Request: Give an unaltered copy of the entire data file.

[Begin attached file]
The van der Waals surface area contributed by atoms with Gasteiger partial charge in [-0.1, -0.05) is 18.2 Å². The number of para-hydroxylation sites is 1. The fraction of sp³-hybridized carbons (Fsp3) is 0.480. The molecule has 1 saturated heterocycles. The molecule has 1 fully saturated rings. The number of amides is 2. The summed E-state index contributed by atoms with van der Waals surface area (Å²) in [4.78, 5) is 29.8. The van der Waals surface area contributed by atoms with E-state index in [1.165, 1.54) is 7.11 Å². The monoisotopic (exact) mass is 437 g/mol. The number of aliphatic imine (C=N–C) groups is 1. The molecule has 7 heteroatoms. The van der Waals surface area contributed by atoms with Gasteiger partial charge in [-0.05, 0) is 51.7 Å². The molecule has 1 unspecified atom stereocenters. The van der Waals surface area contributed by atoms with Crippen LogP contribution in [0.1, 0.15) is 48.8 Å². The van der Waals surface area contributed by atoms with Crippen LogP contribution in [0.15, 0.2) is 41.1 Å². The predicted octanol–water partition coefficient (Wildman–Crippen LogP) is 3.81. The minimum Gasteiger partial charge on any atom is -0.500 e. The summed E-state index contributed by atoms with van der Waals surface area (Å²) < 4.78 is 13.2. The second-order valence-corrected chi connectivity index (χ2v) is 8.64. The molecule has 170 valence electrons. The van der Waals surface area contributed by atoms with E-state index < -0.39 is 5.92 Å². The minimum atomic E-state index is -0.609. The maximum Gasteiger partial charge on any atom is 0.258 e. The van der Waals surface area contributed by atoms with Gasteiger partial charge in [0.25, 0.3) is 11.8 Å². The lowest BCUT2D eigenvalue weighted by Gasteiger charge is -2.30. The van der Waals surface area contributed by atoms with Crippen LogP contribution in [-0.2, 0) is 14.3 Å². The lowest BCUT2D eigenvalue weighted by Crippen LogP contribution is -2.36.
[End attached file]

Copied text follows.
The van der Waals surface area contributed by atoms with Gasteiger partial charge in [-0.1, -0.05) is 18.2 Å². The number of para-hydroxylation sites is 1. The fraction of sp³-hybridized carbons (Fsp3) is 0.480. The molecule has 1 saturated heterocycles. The molecule has 1 fully saturated rings. The number of amides is 2. The summed E-state index contributed by atoms with van der Waals surface area (Å²) in [4.78, 5) is 29.8. The van der Waals surface area contributed by atoms with E-state index in [1.165, 1.54) is 7.11 Å². The monoisotopic (exact) mass is 437 g/mol. The number of aliphatic imine (C=N–C) groups is 1. The molecule has 7 heteroatoms. The van der Waals surface area contributed by atoms with Gasteiger partial charge in [-0.05, 0) is 51.7 Å². The molecule has 1 unspecified atom stereocenters. The van der Waals surface area contributed by atoms with Crippen LogP contribution in [0.1, 0.15) is 48.8 Å². The van der Waals surface area contributed by atoms with Crippen LogP contribution in [0.15, 0.2) is 41.1 Å². The predicted octanol–water partition coefficient (Wildman–Crippen LogP) is 3.81. The minimum Gasteiger partial charge on any atom is -0.500 e. The summed E-state index contributed by atoms with van der Waals surface area (Å²) < 4.78 is 13.2. The second-order valence-corrected chi connectivity index (χ2v) is 8.64. The molecule has 170 valence electrons. The van der Waals surface area contributed by atoms with E-state index < -0.39 is 5.92 Å². The minimum atomic E-state index is -0.609. The maximum Gasteiger partial charge on any atom is 0.258 e. The van der Waals surface area contributed by atoms with Gasteiger partial charge in [0.25, 0.3) is 11.8 Å². The lowest BCUT2D eigenvalue weighted by Gasteiger charge is -2.30. The van der Waals surface area contributed by atoms with Crippen LogP contribution in [-0.2, 0) is 14.3 Å². The lowest BCUT2D eigenvalue weighted by Crippen LogP contribution is -2.36.